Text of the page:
For me, the Census exhibition is showing something very immediate, very in the moment. But, there are subtle differences between the contemporary, of the current, of today, and then of the past decade of politics. This show, for me, winded up all of those durations of time to where we joke, or at least I do, about the decade in this conversation known as 2020. You can equally say it’s a world of many fires.
The Census is a way to show those many fires that don’t just occupy space, but also occupy time. So my piece was and still is able to kind of work through all of that landscape. You can still see it with all the smoke and fire more or less.
CR: The light cutting through the smoke and fire you’re referring to, is that left by Pharos (Anonymous)? Could you speak a little bit about the piece, how it came to be, and why you think the phrase it contains is relevant right now?
JR: The premise of Come to Your Census takes multiple barometers of this country, with the stakes and the symbolism of the Bay Area, for so many different people who live here and who moved across the United States. The quote reads, We are living in an age where we are testing everybody’s empathy quotient. It was actually made during a time where Jose was looking at social media as a way to gauge everyone’s humanity or how they feel living with one another. I think over time, the text has become much more rich, fraught, even more complicated years later.
It was done during a residency I had at the Headlands Center for the Arts, in Marin, California, which is on this Cold War site, a decommissioned military site formerly armed with the Nike missile base. I was there for a year, where I had worked on this piece. The sculptural form is this inverted stage light, a gobo projection unit, it projects a pretty beautiful light with this light bulb and lens.
If you look at it, the projected lettering resembles a steaming flame on the surface it’s projected on. It sets up the scenography, if you want to get technical, for theatrical moments where it lights up on stage. So it hints to portraiture, it hints to theatrical blocking. There are all these tonalities where the installation itself has this futuristic looking searchlight in a steel and white palette. It looks as if it were part of this amazing context of the militaristic backstory of the Marin Headlands. Also, there’s different references coming into my work where at the time I have all these socio-political and historical influences. I was able to show this body of work with L.A. artist Daniel Joseph Martinez, who is a big conceptual influence in the United States, and also for many international artists. Martinez influenced this text piece because I was also looking at science fiction, even looking at comic books.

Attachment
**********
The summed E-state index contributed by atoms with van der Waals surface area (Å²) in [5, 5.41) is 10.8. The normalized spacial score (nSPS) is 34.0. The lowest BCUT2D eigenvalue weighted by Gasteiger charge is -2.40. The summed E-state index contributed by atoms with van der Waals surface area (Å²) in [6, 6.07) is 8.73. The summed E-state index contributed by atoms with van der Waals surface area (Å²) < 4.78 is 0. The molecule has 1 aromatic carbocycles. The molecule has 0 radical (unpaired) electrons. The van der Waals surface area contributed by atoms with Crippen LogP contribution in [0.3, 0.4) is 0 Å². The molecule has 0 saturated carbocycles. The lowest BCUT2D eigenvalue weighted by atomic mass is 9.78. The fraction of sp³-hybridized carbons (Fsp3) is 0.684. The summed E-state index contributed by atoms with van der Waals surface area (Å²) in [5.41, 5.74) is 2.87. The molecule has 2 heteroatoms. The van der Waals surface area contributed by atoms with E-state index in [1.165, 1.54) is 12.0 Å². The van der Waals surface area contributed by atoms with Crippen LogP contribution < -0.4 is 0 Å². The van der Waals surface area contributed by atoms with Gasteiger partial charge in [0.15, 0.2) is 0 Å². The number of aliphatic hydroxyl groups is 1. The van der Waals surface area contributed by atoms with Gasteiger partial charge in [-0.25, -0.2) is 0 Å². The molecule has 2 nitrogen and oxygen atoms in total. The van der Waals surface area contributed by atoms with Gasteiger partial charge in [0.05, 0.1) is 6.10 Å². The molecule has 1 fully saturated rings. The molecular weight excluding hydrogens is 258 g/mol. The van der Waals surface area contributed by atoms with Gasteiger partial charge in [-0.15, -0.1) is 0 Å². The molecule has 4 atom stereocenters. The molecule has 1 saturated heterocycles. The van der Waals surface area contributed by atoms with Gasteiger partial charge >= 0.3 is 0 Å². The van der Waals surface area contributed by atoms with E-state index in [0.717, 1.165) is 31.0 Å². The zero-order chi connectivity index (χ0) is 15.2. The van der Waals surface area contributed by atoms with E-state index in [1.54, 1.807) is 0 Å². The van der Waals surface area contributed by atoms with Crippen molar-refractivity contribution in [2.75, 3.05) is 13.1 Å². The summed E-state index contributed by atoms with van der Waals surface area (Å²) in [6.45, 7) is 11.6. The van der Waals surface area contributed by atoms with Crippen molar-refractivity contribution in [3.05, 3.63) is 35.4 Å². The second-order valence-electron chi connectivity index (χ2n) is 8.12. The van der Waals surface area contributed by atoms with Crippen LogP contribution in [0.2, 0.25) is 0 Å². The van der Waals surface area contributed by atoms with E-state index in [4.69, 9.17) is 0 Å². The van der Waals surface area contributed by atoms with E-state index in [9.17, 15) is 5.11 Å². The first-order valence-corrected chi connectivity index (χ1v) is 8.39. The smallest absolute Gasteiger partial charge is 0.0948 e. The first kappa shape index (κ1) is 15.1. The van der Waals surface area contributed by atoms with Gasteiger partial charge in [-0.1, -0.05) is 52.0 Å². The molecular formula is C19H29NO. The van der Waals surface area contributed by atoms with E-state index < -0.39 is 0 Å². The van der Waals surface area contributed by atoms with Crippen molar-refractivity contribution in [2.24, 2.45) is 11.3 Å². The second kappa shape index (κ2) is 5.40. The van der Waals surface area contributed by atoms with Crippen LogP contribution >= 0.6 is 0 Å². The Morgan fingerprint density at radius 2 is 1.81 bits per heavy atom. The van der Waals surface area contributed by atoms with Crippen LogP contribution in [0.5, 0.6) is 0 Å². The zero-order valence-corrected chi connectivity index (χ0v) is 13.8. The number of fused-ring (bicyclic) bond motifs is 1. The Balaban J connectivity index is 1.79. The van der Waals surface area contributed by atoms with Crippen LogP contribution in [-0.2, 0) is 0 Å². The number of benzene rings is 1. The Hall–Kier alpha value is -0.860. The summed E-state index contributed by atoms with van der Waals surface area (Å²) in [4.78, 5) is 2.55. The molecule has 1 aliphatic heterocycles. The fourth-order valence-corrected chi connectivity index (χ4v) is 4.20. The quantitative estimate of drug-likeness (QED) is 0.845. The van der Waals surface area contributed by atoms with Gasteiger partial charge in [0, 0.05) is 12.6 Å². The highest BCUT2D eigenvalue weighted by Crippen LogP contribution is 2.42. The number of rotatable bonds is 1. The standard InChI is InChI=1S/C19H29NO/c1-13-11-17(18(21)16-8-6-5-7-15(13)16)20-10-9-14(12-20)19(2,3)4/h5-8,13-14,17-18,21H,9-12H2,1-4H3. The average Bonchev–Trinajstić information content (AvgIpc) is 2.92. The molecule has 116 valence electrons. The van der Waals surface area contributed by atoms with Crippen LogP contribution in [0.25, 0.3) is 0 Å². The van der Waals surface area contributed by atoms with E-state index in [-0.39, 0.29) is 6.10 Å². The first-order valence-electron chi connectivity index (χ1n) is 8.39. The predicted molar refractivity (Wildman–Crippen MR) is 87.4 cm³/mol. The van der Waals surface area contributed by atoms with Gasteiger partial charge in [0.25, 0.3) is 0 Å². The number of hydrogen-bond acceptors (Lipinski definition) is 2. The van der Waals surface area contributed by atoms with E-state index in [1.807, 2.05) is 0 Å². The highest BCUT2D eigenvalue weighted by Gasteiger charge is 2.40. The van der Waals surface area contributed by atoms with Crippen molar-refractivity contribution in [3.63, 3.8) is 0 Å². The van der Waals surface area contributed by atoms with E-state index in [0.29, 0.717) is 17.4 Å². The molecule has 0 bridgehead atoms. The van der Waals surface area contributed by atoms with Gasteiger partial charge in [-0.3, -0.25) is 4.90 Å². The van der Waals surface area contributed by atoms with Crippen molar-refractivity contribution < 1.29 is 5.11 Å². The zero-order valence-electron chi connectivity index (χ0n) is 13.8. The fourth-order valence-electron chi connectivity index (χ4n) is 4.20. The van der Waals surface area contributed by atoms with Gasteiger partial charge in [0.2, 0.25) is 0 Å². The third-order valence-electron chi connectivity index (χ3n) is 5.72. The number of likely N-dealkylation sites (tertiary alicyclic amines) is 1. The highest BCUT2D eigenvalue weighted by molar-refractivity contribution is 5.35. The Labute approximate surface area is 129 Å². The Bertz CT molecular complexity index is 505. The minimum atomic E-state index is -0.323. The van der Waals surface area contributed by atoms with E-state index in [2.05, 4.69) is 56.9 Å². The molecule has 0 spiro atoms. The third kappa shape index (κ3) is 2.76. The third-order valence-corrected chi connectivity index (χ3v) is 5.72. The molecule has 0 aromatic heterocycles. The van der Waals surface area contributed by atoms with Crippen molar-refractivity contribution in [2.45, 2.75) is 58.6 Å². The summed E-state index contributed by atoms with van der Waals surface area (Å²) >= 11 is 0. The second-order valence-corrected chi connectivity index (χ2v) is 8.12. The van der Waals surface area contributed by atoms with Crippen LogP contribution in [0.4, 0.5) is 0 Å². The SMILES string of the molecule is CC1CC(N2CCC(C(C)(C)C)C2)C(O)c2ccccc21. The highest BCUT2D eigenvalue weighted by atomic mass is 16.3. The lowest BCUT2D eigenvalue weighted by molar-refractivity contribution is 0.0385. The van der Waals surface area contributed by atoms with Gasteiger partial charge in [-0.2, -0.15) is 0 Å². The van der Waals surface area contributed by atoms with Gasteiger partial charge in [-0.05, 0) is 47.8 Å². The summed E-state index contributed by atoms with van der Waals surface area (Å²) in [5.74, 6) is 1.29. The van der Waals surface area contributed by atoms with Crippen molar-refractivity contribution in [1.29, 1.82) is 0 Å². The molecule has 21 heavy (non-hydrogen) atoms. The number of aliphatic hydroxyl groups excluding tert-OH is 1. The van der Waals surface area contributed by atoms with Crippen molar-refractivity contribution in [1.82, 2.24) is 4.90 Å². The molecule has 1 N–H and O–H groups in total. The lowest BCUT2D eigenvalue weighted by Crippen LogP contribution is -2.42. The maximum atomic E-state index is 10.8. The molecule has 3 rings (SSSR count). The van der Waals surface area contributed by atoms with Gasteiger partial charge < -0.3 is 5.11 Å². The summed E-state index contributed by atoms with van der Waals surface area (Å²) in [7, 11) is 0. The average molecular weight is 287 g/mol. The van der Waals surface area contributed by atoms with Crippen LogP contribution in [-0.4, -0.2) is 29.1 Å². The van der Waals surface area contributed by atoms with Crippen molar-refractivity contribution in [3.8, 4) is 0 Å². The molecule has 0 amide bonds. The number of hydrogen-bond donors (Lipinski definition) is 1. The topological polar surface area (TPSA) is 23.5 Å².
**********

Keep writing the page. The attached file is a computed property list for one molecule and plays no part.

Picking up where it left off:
The Editor-in-Chief of Marvel at that time was Axel Alonso, who grew up in San Francisco. He decided to move the Marvel comics X-Men to the Bay Area in San Francisco in this gesture of what the Bay Area means for different demographics of people in the United States. It was so fun and interesting because all the X-Men superheroes were going to Giants games, they’ were enjoying neighborhoods of San Francisco and I was like, “Where’s their hidden base?” It was the Marin Headlands. I showed this to the Headlands Center for the Arts’s staff, they were like, “Oh my God, how do we get in contact with Marvel Comics!?”
But really, a lot of the aesthetics, the research and the conceptual framework of the piece, are all coming from those moments where it’s this potent chemistry of pop culture, real life culture, the history of these militarized United States sites, it’s people of color. That type of asymmetrical weight I always try to have in my work. So in a lot of ways, the YBCA Abeyance billboard, which is up now, a lot of the thinking has come through that singular light projection piece. So it’s a wonderful moment for me to speak of the preamble or the predecessor to a billboard so ingrained at Yerba Buena now, which is this singular light text that is the backdrop of an Census exhibition.
Martin emphatically said the show was 72% done, and I imagine inside this exhibition the piece can be physically positioned anywhere. The text can be scaled, it can be really tiny and intimate. It can be huge and become this gigantic proclamation. It’s the flexibility and dexterity of these moments and these texts, which is why I wanted this specific piece in the show, because it’s made to support everyone else.
CR: Not only do you have a piece inside YBCA, but you have one outside as well. Could you speak about Abeyance, the billboard project outside of the YBCA building, and how you think that piece actively resonates within your community in San Francisco?